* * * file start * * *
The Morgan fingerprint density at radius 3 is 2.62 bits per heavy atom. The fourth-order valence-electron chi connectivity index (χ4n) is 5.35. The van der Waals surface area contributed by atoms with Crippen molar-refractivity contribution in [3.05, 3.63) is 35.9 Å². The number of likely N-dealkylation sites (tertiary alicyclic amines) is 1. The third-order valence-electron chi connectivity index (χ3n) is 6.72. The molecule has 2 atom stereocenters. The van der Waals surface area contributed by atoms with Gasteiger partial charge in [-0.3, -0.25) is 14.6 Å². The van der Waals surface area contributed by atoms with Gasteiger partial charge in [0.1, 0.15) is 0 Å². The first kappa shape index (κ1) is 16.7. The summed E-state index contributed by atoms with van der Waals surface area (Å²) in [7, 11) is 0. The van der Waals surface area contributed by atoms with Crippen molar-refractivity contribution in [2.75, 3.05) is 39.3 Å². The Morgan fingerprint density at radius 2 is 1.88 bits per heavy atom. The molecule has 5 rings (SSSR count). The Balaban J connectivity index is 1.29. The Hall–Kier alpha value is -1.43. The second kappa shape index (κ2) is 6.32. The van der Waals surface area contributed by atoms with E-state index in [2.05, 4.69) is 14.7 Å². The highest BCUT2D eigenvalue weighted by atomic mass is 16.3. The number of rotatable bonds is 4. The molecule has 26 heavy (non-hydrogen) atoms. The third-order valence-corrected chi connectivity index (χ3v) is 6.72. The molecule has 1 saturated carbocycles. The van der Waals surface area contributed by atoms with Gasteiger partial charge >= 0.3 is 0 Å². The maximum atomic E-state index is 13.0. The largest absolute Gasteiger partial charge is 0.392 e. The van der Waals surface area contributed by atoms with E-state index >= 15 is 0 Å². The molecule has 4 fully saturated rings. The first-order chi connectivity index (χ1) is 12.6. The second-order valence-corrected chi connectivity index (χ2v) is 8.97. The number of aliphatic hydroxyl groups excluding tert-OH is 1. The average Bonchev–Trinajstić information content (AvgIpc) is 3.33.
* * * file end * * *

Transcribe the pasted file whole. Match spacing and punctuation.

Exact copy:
The Morgan fingerprint density at radius 3 is 2.62 bits per heavy atom. The fourth-order valence-electron chi connectivity index (χ4n) is 5.35. The van der Waals surface area contributed by atoms with Crippen molar-refractivity contribution in [3.05, 3.63) is 35.9 Å². The number of likely N-dealkylation sites (tertiary alicyclic amines) is 1. The third-order valence-electron chi connectivity index (χ3n) is 6.72. The molecule has 2 atom stereocenters. The van der Waals surface area contributed by atoms with Gasteiger partial charge in [-0.3, -0.25) is 14.6 Å². The van der Waals surface area contributed by atoms with Gasteiger partial charge in [0.1, 0.15) is 0 Å². The first kappa shape index (κ1) is 16.7. The summed E-state index contributed by atoms with van der Waals surface area (Å²) in [7, 11) is 0. The van der Waals surface area contributed by atoms with Crippen molar-refractivity contribution in [2.75, 3.05) is 39.3 Å². The Morgan fingerprint density at radius 2 is 1.88 bits per heavy atom. The molecule has 5 rings (SSSR count). The Balaban J connectivity index is 1.29. The Hall–Kier alpha value is -1.43. The second kappa shape index (κ2) is 6.32. The van der Waals surface area contributed by atoms with E-state index in [2.05, 4.69) is 14.7 Å². The highest BCUT2D eigenvalue weighted by atomic mass is 16.3. The number of rotatable bonds is 4. The molecule has 26 heavy (non-hydrogen) atoms. The third-order valence-corrected chi connectivity index (χ3v) is 6.72. The molecule has 1 saturated carbocycles. The van der Waals surface area contributed by atoms with Gasteiger partial charge >= 0.3 is 0 Å². The maximum atomic E-state index is 13.0. The largest absolute Gasteiger partial charge is 0.392 e. The van der Waals surface area contributed by atoms with E-state index >= 15 is 0 Å². The molecule has 4 fully saturated rings. The first-order chi connectivity index (χ1) is 12.6. The second-order valence-corrected chi connectivity index (χ2v) is 8.97. The number of aliphatic hydroxyl groups excluding tert-OH is 1. The average Bonchev–Trinajstić information content (AvgIpc) is 3.33.